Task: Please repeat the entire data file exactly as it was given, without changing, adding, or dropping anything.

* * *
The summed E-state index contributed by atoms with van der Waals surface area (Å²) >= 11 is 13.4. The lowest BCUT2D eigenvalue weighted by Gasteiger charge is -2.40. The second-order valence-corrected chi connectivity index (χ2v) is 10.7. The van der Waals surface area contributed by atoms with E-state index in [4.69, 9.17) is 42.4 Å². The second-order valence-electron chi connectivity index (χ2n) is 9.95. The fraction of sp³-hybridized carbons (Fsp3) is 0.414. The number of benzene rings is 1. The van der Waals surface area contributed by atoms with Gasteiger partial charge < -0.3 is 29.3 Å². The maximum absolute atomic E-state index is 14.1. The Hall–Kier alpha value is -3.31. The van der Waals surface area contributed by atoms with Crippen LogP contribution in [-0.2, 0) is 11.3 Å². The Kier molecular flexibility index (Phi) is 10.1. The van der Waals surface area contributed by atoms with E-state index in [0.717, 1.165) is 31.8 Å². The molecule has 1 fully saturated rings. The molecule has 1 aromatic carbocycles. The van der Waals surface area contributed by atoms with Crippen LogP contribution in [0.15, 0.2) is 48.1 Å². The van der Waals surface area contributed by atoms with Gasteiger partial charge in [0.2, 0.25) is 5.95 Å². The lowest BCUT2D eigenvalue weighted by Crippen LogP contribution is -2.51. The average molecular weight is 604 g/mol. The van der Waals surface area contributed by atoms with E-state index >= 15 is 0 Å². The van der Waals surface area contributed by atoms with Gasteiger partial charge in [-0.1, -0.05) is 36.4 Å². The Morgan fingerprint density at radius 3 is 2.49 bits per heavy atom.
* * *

The summed E-state index contributed by atoms with van der Waals surface area (Å²) >= 11 is 13.4. The lowest BCUT2D eigenvalue weighted by Gasteiger charge is -2.40. The second-order valence-corrected chi connectivity index (χ2v) is 10.7. The van der Waals surface area contributed by atoms with E-state index in [4.69, 9.17) is 42.4 Å². The second-order valence-electron chi connectivity index (χ2n) is 9.95. The fraction of sp³-hybridized carbons (Fsp3) is 0.414. The number of benzene rings is 1. The van der Waals surface area contributed by atoms with Gasteiger partial charge < -0.3 is 29.3 Å². The maximum absolute atomic E-state index is 14.1. The Hall–Kier alpha value is -3.31. The van der Waals surface area contributed by atoms with Crippen LogP contribution in [-0.2, 0) is 11.3 Å². The Kier molecular flexibility index (Phi) is 10.1. The van der Waals surface area contributed by atoms with E-state index in [0.717, 1.165) is 31.8 Å². The molecule has 1 fully saturated rings. The molecule has 1 aromatic carbocycles. The van der Waals surface area contributed by atoms with Crippen LogP contribution in [0.15, 0.2) is 48.1 Å². The van der Waals surface area contributed by atoms with Gasteiger partial charge in [0.2, 0.25) is 5.95 Å². The lowest BCUT2D eigenvalue weighted by Crippen LogP contribution is -2.51. The average molecular weight is 604 g/mol. The van der Waals surface area contributed by atoms with E-state index >= 15 is 0 Å². The van der Waals surface area contributed by atoms with Gasteiger partial charge in [-0.1, -0.05) is 36.4 Å². The Morgan fingerprint density at radius 3 is 2.49 bits per heavy atom.